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Klarinet Archive - Posting 001397.txt from 1998/04

From: exner@-----. Exner)
Subj: Budget cuts
Date: Fri, 24 Apr 1998 19:18:59 -0400

I just think that, in regards to school being a small business vs.
institution of education, it's both. Schools have to continue to meet
state
standards of education, and I am lucky to go to a school with fine music
and
athletics, but with the recent depression just starting to shake off and
the
economy now recovering, the department of education still continues cost
cutting and asking that schools tighten their budgets every year, and
therefore, making money becomes a bigger issue for schools, especially
public schools who wish to maintain a high level of education quality on
a
nearly shoestring budget. (Remember the good old days when the supply
closet
was always full and if you left your pencil at home, you were free to get
one from the back? Now it's if you borrow it, you return it as soon as
you're done. If it's new and you ruin it, you pay for it.)

Uh-uh--the supply closet's gone.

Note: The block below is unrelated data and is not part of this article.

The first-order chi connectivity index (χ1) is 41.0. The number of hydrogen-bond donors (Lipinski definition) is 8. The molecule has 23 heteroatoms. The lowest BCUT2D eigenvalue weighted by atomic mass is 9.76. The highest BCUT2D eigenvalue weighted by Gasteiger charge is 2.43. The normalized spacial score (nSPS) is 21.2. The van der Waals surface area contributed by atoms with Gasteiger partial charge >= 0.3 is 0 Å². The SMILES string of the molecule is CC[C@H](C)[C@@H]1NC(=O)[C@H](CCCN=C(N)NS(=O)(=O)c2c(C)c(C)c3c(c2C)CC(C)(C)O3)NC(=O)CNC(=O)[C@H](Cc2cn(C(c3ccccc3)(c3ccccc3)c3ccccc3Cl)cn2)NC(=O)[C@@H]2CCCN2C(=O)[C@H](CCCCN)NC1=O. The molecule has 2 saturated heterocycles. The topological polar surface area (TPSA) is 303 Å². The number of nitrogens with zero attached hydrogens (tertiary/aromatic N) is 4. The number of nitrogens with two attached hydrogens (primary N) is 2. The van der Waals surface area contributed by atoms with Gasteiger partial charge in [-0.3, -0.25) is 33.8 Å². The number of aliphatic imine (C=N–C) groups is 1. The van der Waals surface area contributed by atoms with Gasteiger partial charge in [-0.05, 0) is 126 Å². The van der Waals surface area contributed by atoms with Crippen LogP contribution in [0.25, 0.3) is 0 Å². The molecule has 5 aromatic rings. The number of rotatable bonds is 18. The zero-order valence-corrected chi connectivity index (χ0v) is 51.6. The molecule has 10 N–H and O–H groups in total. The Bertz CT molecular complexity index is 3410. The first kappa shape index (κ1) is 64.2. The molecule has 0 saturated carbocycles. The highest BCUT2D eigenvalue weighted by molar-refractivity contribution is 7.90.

And as money becomes a bigger issue, music and athletics and all other
extracurricular activities become secondary.

I'd enjoy hearing some responses, but I am fearing that this topic was
kind
of getting off that of a clarinet discussion group, and maybe we should
take
this to private mail with all interested.

-jason

I think it's relevant to all of us--where did we begin to learn music?
Most of us through a school music program. Where do a lot of music ed.
majors hope to find a job? In a school music program that seems to be on
its way out as far as funding goes--music is becoming secondary, as you
say. Where will the next generation of musicians come from? Where will
this generation find employment?

Jill E.

   
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